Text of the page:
Friday, 27 October 2017 04:29

Saskatchewan Party leadership candidates want to continue Brad Wall’s legacy

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All five Saskatchewan Party leadership candidates emphasized the need to continue Brad Wall's legacy at their first debate in Swift Current, Oct. 19.


Tina Beaudry-Mellor, Ken Cheveldayoff, Alanna Koch, Scott Moe and Gord Wyant had their first opportunity to speak to party members at the first of six debates.
The event was attended by Saskatchewan MLA and Premier Brad Wall, who will be retiring from politics after party members elect their new leader at a leadership convention in Saskatoon on Jan. 27, 2018.
Wall offered greetings at the start of the meeting and he received a standing ovation from party members. His name came up regularly throughout the evening, with leadership candidates referring to his role during the past 10 years and their commitment to continue his legacy.
“I think we’re all indebted to Brad Wall for what he’s done for us for the last 10 years,” Koch said in her concluding remarks. “We need to be focused on growth, the path that we are on, build on that path, keep us strong.”
The leadership debate started with opening remarks by the leadership contenders. Thereafter the moderator asked 10 questions, which were submitted by party members, and the candidates had an opportunity to respond to each question. The candidates were not told in advance what the questions were going to be.
These questions covered a variety of topics. Candidates were asked if they would continue the provincial sales tax on insurance premiums and how they would deal with the provincial deficit.
Moe, Wyant and Beaudry-Mellor said they will reinstate the PST exemption, while Koch is committed to doing an immediate review of the PST on insurance if she becomes premier.
“It's something that I think had unintended consequences,” she noted. “I'm not sure that there was enough analysis done before the decision was made to proceed with it.”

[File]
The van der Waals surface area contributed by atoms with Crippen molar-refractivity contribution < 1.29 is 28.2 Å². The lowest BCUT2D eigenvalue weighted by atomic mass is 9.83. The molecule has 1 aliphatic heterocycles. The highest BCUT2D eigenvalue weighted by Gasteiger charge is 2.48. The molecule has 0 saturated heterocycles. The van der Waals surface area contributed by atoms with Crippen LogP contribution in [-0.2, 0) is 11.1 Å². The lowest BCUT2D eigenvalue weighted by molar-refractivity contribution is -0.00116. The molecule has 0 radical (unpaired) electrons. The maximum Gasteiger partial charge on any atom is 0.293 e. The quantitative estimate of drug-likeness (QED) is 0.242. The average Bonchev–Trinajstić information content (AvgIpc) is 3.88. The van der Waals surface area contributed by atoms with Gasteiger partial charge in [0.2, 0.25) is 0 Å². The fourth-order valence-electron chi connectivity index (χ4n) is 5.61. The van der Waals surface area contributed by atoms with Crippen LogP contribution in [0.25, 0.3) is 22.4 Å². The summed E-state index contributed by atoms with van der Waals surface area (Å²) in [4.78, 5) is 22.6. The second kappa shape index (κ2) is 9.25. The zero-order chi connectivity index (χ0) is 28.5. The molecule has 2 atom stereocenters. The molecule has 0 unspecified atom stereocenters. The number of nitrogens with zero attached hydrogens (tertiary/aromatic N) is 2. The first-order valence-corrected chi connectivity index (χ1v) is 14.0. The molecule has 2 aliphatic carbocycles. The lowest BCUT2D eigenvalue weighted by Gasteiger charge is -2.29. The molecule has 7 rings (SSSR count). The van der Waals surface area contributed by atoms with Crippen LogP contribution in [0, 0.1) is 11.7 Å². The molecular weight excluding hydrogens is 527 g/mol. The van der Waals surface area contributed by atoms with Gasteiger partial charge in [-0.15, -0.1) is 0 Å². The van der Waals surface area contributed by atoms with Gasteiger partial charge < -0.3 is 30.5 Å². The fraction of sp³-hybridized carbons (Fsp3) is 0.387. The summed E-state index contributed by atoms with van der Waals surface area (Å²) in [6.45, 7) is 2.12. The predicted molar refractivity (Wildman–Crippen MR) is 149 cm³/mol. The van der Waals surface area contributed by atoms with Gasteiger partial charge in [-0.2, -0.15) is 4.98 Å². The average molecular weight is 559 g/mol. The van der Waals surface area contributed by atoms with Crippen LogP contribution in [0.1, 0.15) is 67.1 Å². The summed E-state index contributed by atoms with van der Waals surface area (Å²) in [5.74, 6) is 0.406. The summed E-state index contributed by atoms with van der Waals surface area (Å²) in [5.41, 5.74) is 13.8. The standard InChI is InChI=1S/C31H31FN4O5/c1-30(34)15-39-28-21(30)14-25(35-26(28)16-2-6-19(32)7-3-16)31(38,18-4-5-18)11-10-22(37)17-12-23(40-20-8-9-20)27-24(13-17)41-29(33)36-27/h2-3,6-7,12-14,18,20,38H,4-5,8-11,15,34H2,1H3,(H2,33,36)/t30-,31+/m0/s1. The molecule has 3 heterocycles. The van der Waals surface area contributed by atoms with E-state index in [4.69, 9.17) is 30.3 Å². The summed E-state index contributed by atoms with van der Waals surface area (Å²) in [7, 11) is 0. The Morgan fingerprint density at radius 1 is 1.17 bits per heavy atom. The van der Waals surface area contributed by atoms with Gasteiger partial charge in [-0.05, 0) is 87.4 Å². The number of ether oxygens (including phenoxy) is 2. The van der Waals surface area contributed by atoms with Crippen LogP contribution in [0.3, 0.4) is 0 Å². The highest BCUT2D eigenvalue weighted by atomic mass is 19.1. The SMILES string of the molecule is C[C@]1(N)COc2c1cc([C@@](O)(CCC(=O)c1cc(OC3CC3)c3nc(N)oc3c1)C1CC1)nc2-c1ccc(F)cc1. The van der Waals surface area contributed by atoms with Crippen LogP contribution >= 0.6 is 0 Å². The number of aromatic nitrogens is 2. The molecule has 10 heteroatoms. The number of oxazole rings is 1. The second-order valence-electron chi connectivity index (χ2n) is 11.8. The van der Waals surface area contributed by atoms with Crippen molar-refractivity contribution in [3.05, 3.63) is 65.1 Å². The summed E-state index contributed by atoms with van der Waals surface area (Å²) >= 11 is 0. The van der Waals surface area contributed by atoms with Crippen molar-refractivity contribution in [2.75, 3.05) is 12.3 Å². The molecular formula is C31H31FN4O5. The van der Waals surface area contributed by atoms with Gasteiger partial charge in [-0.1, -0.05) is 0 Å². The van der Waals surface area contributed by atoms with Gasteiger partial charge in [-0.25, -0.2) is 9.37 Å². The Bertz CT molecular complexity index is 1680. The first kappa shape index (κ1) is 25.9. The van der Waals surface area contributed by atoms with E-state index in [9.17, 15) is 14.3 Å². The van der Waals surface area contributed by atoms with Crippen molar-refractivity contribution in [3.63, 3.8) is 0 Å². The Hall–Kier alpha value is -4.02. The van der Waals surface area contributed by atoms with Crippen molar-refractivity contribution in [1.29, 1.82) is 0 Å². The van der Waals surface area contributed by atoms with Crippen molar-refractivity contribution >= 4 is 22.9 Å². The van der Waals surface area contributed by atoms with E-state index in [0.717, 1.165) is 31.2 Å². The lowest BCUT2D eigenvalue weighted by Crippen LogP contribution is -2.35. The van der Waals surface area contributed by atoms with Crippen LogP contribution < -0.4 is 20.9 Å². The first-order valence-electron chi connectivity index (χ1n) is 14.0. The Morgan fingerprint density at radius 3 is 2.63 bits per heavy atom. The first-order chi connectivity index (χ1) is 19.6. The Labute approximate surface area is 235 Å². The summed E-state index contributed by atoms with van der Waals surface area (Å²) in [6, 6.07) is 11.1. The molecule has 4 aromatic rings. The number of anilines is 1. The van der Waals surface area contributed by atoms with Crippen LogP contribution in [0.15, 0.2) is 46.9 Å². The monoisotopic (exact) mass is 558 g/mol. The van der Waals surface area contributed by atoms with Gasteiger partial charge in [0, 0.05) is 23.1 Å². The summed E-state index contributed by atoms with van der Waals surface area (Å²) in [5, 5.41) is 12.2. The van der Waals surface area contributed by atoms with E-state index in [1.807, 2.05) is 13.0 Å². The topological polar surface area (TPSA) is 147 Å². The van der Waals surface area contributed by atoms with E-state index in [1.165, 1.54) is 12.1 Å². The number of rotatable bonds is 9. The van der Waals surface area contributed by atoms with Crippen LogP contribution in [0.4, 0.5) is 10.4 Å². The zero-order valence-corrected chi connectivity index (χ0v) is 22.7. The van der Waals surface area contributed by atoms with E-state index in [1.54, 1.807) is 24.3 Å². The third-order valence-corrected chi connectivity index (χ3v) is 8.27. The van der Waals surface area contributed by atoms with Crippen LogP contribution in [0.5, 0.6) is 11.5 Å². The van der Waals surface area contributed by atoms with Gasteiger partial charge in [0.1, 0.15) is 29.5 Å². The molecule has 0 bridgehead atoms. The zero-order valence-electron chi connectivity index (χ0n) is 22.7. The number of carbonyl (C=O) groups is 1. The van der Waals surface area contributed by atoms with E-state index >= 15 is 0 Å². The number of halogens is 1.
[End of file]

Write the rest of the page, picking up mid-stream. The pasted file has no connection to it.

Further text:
Cheveldayoff said he will appoint a commission to do extensive consultations on all the taxes in the province.
Moe, Wyant, and Cheveldayoff expressed their commitment to the government's current three-year plan to balance the budget.
Koch considered a balanced budget to be a priority, but she felt it is also important not to shock the economy too much with the changes that are made to the provincial budget.
She therefore favours a plan to take an additional year to balance the budget.
Beaudry-Mellor said she wants to change the budget process as part of her platform to move towards performance management government. She favours a two-year budget planning cycle instead of an annual one, and she will consider a longer back to balance plan that will be no longer than five years.
Candidates were asked for their views about funding to provincial parks. All of them expressed a willingness to consider changes to the management of parks to contract out services and to allow a larger role for the private sector.
Another question asked candidates about their vision to achieve inclusion of indigenous people into the mainstream of society. Everyone agreed it is a crucial issue. Beaudry-Mellor felt the underlying issue is a lack of economic opportunity for indigenous people.
“More money is not going to fix the problem,” she said. “What is going to fix the problem is a clear pathway into a job and into an opportunity, and that's where we need to focus our energy and resources on those issues in the north.”
Wyant mentioned that greater engagement of indigenous people in the economy will help to continue to grow the provincial economy.
“I think the premier of Saskatchewan needs to take a leadership role on this, and my sense of it is, after talking to chiefs, that this is a role that I would take on as premier and bring the responsibility for First Nations and Métis engagements right into the premier's office,” he said.